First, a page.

Shamed Scots 'influencer' behind bogus sales firms shunned by brands who rubbish claims she worked for them

By Craig Robertson

Leading fashion brands have rubbished claims from a disgraced social media influencer that she works for them.

Zara, Asos and Pretty Little Thing say they’ve got nothing to do with Yvonne McCuaig, whose illegal business practices were exposed by the Sunday Mail.

She’s the joint boss of a sales firm – called Dial A Deal Scotland Ltd – that we revealed has pestered people with more than half a million unlawful cold calls.

The 43-year-old makes no mention of her sales job on Instagram, where she claimed she makes an “amazing” income promoting and working for a series of top brands to her 87,000 followers. But the companies involved said they’d never heard of her.

A Zara spokeswoman said: “Zara has never worked with this individual.”

Yvonne McCuaig was unmasked by the Sunday Mail (Instagram)

Pretty Little Thing said: “We do not work with Yvonne in a paid or gifting capacity.”

And Asos said: “We don’t work with this individual.”

A source in the fashion industry said: “A lot of these brands have a particular type of profile they’d like to work with to promote their brand. Asos target people in their 20s and wouldn’t work with someone like Yvonne.

“Brands will also look at someone’s social media posts, their values and the type of lifestyle they lead and Yvonne won’t fit with any of these brands.”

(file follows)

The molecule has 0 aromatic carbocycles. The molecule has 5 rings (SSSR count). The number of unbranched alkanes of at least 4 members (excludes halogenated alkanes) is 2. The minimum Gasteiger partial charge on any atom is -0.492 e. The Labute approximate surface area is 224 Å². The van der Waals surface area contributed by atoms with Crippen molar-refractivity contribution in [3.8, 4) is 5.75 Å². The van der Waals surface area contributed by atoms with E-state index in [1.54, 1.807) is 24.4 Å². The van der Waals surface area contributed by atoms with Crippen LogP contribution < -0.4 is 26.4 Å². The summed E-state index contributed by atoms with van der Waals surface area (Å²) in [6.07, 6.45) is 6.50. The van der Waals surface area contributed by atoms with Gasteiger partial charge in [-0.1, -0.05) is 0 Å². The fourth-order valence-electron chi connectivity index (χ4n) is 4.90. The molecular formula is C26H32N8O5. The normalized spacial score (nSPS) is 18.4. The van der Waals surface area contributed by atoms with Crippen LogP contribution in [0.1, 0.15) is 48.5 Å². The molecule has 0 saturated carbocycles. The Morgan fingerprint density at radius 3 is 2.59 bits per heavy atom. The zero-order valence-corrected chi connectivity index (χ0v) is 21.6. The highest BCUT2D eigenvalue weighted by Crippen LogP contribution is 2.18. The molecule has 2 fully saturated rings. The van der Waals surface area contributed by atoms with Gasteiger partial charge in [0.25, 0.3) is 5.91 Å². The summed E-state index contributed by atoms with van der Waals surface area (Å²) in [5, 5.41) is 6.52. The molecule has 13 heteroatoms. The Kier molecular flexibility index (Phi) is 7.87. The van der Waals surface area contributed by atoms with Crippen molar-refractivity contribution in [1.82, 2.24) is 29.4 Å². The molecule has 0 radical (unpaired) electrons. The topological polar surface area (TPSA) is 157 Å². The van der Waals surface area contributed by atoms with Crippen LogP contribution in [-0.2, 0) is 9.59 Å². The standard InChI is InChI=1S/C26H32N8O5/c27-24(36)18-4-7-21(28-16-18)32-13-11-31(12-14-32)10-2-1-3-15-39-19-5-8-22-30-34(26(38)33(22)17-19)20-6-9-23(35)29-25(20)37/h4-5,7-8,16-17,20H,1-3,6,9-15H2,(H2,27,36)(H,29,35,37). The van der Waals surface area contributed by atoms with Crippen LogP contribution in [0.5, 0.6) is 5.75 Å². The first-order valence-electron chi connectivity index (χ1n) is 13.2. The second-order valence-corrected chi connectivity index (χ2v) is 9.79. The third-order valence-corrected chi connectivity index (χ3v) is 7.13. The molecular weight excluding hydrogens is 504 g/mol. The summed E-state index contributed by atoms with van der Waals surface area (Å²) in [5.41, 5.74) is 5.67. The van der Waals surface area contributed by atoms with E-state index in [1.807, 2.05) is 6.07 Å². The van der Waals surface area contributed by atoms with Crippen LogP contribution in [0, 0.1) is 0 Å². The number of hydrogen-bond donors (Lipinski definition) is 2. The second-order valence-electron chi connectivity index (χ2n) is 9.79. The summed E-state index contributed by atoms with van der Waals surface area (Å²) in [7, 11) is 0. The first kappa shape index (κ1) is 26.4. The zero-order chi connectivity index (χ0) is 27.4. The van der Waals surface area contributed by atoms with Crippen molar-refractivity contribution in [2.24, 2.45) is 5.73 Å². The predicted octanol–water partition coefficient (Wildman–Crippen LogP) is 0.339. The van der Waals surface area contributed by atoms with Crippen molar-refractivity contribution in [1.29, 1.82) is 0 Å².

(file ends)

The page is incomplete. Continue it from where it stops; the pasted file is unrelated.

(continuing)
McCuaig has refused to comment on her call centre scandal, did not return messages left for her and has not been seen at her apartment in Helensburgh, Argyll and Bute.

Communications watchdog the Information Commissioner’s Office (ICO) last week fined Dial A Deal Scotland Ltd £150,000 for breaking laws on contacting people who had signed their numbers up to the Telephone Preference Service.

It’s against strict legislation for marketing and sales firms to contact a number listed on that register.

Dial A Deal Scotland – which McCuaig jointly owns with Calum Kirkpatrick, 27, from Glasgow – had staff make 558,000 of those banned calls.

Dial A Deal’s base in Glasgow (UGC)

The ICO found they set up bogus firms, such as Green Alliance and Green Funding Team, to try to sell householders non-existent government grants. They also used “spoof” numbers so they couldn’t be called back or traced.

More than 500 complaints were made.

McCuaig and Kirkpatrick tried to have the firm struck off the register at Companies House, which the ICO believes was to try to avoid paying the fine.

That move was blocked by the ICO.

It said: “The company still has until September 24 to pay. The ICO takes robust action to recover fines issued for serious breaches and, if this results in liquidation, we ensure our rights as an unsecured creditor are fully exercised.”

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